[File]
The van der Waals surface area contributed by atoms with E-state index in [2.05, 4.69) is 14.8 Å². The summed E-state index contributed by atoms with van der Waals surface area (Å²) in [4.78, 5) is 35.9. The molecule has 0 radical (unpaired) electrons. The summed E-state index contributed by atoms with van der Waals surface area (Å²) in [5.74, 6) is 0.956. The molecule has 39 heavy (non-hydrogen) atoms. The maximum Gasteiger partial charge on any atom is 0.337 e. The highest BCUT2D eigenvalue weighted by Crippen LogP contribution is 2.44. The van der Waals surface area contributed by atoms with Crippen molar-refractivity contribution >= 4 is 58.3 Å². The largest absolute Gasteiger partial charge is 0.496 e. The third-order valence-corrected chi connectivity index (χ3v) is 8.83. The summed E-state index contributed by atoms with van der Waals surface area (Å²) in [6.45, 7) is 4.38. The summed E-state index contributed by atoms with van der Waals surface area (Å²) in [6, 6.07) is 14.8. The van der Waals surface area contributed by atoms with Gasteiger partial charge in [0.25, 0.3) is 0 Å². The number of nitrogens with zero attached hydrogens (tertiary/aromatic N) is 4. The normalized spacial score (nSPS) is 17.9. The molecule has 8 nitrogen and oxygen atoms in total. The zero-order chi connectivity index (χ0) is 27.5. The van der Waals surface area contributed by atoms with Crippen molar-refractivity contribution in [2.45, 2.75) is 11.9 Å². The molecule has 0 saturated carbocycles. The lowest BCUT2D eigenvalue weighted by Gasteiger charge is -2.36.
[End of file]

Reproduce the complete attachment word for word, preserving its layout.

The van der Waals surface area contributed by atoms with E-state index in [2.05, 4.69) is 14.8 Å². The summed E-state index contributed by atoms with van der Waals surface area (Å²) in [4.78, 5) is 35.9. The molecule has 0 radical (unpaired) electrons. The summed E-state index contributed by atoms with van der Waals surface area (Å²) in [5.74, 6) is 0.956. The molecule has 39 heavy (non-hydrogen) atoms. The maximum Gasteiger partial charge on any atom is 0.337 e. The highest BCUT2D eigenvalue weighted by Crippen LogP contribution is 2.44. The van der Waals surface area contributed by atoms with Crippen molar-refractivity contribution >= 4 is 58.3 Å². The largest absolute Gasteiger partial charge is 0.496 e. The third-order valence-corrected chi connectivity index (χ3v) is 8.83. The summed E-state index contributed by atoms with van der Waals surface area (Å²) in [6.45, 7) is 4.38. The summed E-state index contributed by atoms with van der Waals surface area (Å²) in [6, 6.07) is 14.8. The van der Waals surface area contributed by atoms with Gasteiger partial charge in [0.25, 0.3) is 0 Å². The number of nitrogens with zero attached hydrogens (tertiary/aromatic N) is 4. The normalized spacial score (nSPS) is 17.9. The molecule has 8 nitrogen and oxygen atoms in total. The zero-order chi connectivity index (χ0) is 27.5. The van der Waals surface area contributed by atoms with Crippen molar-refractivity contribution in [2.45, 2.75) is 11.9 Å². The molecule has 0 saturated carbocycles. The lowest BCUT2D eigenvalue weighted by Gasteiger charge is -2.36.